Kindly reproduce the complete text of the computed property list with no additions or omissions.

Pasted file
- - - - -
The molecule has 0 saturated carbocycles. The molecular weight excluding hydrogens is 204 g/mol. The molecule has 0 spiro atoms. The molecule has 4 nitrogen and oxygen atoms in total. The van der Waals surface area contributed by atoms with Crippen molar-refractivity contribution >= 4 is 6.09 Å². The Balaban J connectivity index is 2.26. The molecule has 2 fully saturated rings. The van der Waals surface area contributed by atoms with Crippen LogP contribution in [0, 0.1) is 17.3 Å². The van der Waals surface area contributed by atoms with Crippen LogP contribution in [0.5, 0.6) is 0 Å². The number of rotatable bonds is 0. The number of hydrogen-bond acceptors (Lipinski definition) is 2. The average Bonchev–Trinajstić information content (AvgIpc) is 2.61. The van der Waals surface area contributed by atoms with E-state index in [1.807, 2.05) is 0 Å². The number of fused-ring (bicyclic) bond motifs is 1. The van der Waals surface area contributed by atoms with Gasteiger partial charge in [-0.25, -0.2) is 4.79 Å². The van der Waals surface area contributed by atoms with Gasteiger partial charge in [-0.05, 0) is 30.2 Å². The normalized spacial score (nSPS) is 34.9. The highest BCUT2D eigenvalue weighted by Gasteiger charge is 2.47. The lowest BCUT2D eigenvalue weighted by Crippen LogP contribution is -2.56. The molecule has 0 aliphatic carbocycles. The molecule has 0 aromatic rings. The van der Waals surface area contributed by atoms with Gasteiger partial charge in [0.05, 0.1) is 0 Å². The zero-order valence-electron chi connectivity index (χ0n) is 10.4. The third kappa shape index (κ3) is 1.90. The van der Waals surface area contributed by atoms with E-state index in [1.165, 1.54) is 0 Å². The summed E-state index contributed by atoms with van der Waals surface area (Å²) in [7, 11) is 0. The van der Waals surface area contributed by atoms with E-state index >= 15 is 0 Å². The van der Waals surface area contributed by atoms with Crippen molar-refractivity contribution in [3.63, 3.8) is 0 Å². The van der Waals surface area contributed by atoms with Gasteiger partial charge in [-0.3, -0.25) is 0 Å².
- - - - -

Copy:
The molecule has 0 saturated carbocycles. The molecular weight excluding hydrogens is 204 g/mol. The molecule has 0 spiro atoms. The molecule has 4 nitrogen and oxygen atoms in total. The van der Waals surface area contributed by atoms with Crippen molar-refractivity contribution >= 4 is 6.09 Å². The Balaban J connectivity index is 2.26. The molecule has 2 fully saturated rings. The van der Waals surface area contributed by atoms with Crippen LogP contribution in [0, 0.1) is 17.3 Å². The van der Waals surface area contributed by atoms with Crippen LogP contribution in [0.5, 0.6) is 0 Å². The number of rotatable bonds is 0. The number of hydrogen-bond acceptors (Lipinski definition) is 2. The average Bonchev–Trinajstić information content (AvgIpc) is 2.61. The van der Waals surface area contributed by atoms with E-state index in [1.807, 2.05) is 0 Å². The number of fused-ring (bicyclic) bond motifs is 1. The van der Waals surface area contributed by atoms with Gasteiger partial charge in [-0.25, -0.2) is 4.79 Å². The van der Waals surface area contributed by atoms with Gasteiger partial charge in [-0.05, 0) is 30.2 Å². The normalized spacial score (nSPS) is 34.9. The highest BCUT2D eigenvalue weighted by Gasteiger charge is 2.47. The lowest BCUT2D eigenvalue weighted by Crippen LogP contribution is -2.56. The molecule has 0 aliphatic carbocycles. The molecule has 0 aromatic rings. The van der Waals surface area contributed by atoms with Gasteiger partial charge in [0.05, 0.1) is 0 Å². The zero-order valence-electron chi connectivity index (χ0n) is 10.4. The third kappa shape index (κ3) is 1.90. The van der Waals surface area contributed by atoms with E-state index in [1.165, 1.54) is 0 Å². The summed E-state index contributed by atoms with van der Waals surface area (Å²) in [7, 11) is 0. The van der Waals surface area contributed by atoms with E-state index >= 15 is 0 Å². The van der Waals surface area contributed by atoms with Crippen molar-refractivity contribution in [3.63, 3.8) is 0 Å². The van der Waals surface area contributed by atoms with Gasteiger partial charge in [-0.3, -0.25) is 0 Å².